WASHINGTON (Reuters) - Communications from the 1990s suggest Iran’s current foreign minister, Ali Akbar Salehi, had knowledge of a program to procure goods for an alleged clandestine nuclear program when he was head of a university, a U.S. nuclear expert said on Tuesday.
David Albright, founder of the Institute for Science and International Security (ISIS), said among 1,600 telexes and other material he has obtained and is studying was a letter signed by Salehi as head of Sharif University in 1991.
The letter served as an end-user guarantee to a European supplier of materials that could have a dual purpose for use in a nuclear program. Tehran-based Sharif University, however, was acting essentially as a front for Iran’s military procurement network, Albright said.
“Salehi knew about or was involved in efforts to create an alleged parallel military nuclear program that is of great interest to the IAEA now,” Albright told Reuters, referring to the International Atomic Energy Agency, the United Nations’ nuclear watchdog.
“And the intention of that program was probably to make nuclear weapons, including producing highly enriched uranium,” Albright said.
While senior IAEA officials have in the past told Reuters they suspected Salehi and Sharif University played a role in such procurement activities, the telexes appear to be the first public evidence supporting those suspicions.
ISIS planned to publish its findings and some of the documents about procurement activities of Iran’s Physics Research Center in the late 1980s and early 1990s on its website this week.
A spokesman for Iran’s U.N. mission said Salehi had never been involved in any illicit or illegal activity. “We believe that publishing these type of fabricated stories are an attempt to foil the upcoming negotiation,” the spokesman said.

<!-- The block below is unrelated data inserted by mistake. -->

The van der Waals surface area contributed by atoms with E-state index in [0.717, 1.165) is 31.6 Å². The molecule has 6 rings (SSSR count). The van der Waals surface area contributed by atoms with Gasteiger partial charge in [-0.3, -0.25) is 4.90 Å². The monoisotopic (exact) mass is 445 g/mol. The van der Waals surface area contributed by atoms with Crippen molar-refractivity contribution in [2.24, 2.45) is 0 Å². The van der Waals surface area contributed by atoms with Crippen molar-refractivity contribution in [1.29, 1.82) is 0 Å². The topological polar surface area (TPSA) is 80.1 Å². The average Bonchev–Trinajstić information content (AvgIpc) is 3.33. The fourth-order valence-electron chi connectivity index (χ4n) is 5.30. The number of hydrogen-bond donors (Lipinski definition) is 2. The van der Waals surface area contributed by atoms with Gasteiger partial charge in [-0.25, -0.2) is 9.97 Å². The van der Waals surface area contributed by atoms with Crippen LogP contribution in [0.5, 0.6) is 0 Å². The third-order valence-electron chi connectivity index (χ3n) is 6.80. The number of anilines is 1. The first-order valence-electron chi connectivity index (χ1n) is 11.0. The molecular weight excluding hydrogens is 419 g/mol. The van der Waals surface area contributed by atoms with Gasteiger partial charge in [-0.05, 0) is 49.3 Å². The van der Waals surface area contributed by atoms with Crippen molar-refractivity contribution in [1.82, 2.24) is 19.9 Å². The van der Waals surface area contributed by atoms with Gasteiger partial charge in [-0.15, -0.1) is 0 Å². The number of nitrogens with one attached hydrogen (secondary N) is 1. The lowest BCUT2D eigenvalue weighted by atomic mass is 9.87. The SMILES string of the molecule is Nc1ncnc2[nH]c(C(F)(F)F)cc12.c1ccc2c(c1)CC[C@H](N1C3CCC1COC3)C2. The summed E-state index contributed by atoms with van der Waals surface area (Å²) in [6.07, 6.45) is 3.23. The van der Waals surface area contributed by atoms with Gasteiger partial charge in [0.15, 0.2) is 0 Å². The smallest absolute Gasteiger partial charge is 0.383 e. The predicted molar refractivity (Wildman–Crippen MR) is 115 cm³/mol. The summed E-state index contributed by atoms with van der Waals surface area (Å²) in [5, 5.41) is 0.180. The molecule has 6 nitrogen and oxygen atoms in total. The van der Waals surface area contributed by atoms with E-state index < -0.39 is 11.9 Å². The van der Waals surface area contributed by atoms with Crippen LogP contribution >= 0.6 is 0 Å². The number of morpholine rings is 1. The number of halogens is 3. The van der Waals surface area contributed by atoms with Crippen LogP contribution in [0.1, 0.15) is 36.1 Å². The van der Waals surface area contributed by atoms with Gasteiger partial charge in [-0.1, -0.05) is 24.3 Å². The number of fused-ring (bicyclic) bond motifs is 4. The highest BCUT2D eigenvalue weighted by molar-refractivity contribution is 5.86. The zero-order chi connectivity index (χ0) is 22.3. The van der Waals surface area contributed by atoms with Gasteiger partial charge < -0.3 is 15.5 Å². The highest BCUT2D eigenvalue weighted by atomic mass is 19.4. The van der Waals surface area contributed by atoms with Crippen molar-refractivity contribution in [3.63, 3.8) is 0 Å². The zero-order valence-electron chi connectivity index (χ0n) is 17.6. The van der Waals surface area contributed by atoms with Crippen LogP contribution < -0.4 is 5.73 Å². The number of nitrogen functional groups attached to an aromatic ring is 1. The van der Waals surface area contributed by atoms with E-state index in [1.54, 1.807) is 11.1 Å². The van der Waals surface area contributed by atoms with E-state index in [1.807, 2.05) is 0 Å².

The findings come as Iran and the IAEA ended two days of talks and were to meet again next week, just days before negotiations between Iran and world powers in Baghdad.
The West is concerned Iran’s nuclear program may be aimed at developing nuclear weapons, a charge Tehran denies.
U.S. intelligence agencies have said Iran halted its efforts to construct a nuclear device in the fall of 2003, while continuing with research and uranium enrichment.
The IAEA in its November 2011 report said the Physics Research Center was established at Lavizan, a complex near a military installation in Tehran. It was completely razed in late 2003 and early 2004.
The IAEA has been looking into the Physics Research Center, which acted as an umbrella organization under Iran’s defense ministry and coordinated various nuclear activities.
Senior IAEA officials have told Reuters the agency has known for many years that Salehi and Sharif University played a central role in Iran’s illicit nuclear-technology procurement activities while Salehi was head of the university in the 1990s.
ISIS said the Physics Research Center had used Sharif University “as a front” for buying certain goods overseas and hid “the true end use from overseas suppliers by providing an educational rationale for the purchases.”
The telexes showed that while the initial order came from the university’s purchasing department, when finalizing payments, the Physics Research Center and its chief, Sayyed Abbas Shahmoradi-Zavareh, appeared in financial-related telexes as the responsible party.
ISIS said it has a copy of a letter signed by Salehi as head of Sharif University in 1991 that, along with associated telexes, demonstrated he was aware of the Physics Research Center purchases of dual-use goods.
ISIS withheld the name of the company and the type of goods.
The letter certified that the goods would be used for university teaching or research and not for making weapons or ammunition.
One telex said Shahmoradi received from Sharif University the “full authority to make final decision” on purchasing, ISIS said, so “Salehi, as head of the university, must have granted that authority to Shahmoradi.”
ISIS also linked Salehi to the Physics Research Center by saying that when he was head of the university two packages could not be delivered to Shahmoradi at the university and the deliverer was told to redeliver them to the purchasing manager at the university or Salehi.
And telexes implied Salehi knew of the procurement of whole body counters, used to measure radiation, and had a connection to Shahmoradi, ISIS said..
Additional reporting by Lou Charbonneau; editing by Todd Eastham